You may have heard about something called Compassionate Winston-Salem. But possibly not.
Although there have been meetings with Mayor Allen Joines, city council members and other community leaders, the idea is still emerging.
Locally, Compassionate Winston-Salem originated with Interfaith Winston-Salem, a nonprofit group which sponsors activities to help people understand and respect the religious traditions of their neighbors. Internationally, writer Karen Armstrong, His Holiness the Dalai Lama and Archbishop Desmond Tutu sowed the seeds three years ago.
At the center of the idea is the Charter of Compassion. In part, the Charter says:
“The principle of compassion lies at the heart of all religious, ethical and spiritual traditions, calling us always to treat all others as we wish to be treated ourselves. Compassion impels us to work tirelessly to alleviate the suffering of our fellow creatures, to dethrone ourselves from the center of our world and put another there, and to honor the inviolable sanctity of every single human being, treating everybody, without exception, with absolute justice, equity and respect.”
A small group in Winston-Salem is working to make compassion a hallmark of our city, to have Winston-Salem known broadly as “the city of arts, innovation and compassion.” More than 230 local individuals and organizations have already signed the charter. We are working with members of city council to find an appropriate way for the city to officially affirm the charter. From there we would apply to Compassionate Action Network International for certification as a city of compassion.
Rather than define what compassion is, the group is asking the community to live its own definition. We see Compassionate Winston-Salem as a movement rather than as a program. It’s what can happen when compassionate action blooms in all corners of the community.
One challenge we have faced is how to describe something that by its nature is ineffable. Compassion is something you know when you see it or feel it or do it. In our minds, it can be as simple as a smile or as complex as a network of independent organizations collaborating to address a need like poverty and hunger.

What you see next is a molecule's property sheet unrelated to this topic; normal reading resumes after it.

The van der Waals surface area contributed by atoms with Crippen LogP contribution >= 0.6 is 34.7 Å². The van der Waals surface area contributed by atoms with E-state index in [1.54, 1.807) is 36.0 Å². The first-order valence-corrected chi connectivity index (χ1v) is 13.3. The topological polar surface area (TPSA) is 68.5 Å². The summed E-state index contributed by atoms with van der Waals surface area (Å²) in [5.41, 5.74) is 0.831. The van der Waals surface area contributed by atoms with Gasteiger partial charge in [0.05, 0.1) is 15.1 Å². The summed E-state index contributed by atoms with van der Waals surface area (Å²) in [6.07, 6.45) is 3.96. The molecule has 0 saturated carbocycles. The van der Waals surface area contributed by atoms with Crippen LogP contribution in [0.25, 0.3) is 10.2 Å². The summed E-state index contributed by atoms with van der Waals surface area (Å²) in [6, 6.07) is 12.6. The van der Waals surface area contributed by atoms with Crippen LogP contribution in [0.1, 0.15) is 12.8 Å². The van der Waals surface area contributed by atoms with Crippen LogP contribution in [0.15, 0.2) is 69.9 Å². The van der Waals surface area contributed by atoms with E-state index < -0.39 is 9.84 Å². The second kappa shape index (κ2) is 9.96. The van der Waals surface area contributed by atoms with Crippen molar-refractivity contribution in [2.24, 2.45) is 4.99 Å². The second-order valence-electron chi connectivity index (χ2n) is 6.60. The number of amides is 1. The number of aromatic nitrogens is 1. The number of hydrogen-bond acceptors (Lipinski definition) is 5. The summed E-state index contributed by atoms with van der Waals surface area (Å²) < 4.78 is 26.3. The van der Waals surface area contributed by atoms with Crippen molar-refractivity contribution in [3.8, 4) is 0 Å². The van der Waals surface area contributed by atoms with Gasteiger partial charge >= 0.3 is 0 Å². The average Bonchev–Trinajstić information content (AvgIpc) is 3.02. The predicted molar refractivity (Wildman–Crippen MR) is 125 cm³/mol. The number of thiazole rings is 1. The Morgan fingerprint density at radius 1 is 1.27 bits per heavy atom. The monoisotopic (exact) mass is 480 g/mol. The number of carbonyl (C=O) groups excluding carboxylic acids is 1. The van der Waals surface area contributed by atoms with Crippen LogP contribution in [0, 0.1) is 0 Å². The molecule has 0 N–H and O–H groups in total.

We will highlight as many acts of compassion as we can, as we have already begun in this “good news” blog. It includes brief sketches like 10-year-old Langston Peoples, who calls himself the “Food Dude”; Emily and Keith Davis, who started a program to give free shoes to homeless people and others in need; ninth-grader Josh Breakstone, who collected items at Temple Emanuel for the Second Harvest Food Bank; and Jonathan Milner, who started a program for UNCSA students to volunteer in an orphanage in Haiti.
Some people have raised the question: Can Winston-Salem rightfully call itself a City of Compassion when homelessness remains a problem and some surveys say that our area has a higher percentage of children vulnerable to hunger than most any other area of the country? We acknowledge that those are among our city’s challenges. Our challenge is to apply compassion in action to address them.
How can we make that happen?
As the Charter of Compassion says, we must “dethrone ourselves from the center of our world and put another there.” Science has demonstrated what each of us knows intuitively: when we place our focus on helping someone else, our own problems and anxieties become less burdensome. By helping others we are helping ourselves. That is true for individuals as well as for the community.
Within the faith community, Interfaith Winston-Salem currently is organizing several interfaith book clubs that will study Karen Armstrong’s book, “Twelve Steps to a Compassionate Life,” this fall. Armstrong’s is the first in a series we hope will connect people of different segments of the community to build relationships and to build an understanding of how they can make compassion a guiding principle in their lives.
At the same time, we recognize that compassion is not a trait owned just by those who participate in a religious tradition. People who subscribe to no particular tradition and people who would describe themselves as “spiritual but not religious” also share the compassionate gene.
We’re inviting everyone to join in the movement we call Compassionate Winston-Salem. You can act individually or you can become involved in some of the joint efforts that emerge. But, the important thing is to bring compassionate action front and center to all that we do in Winston-Salem.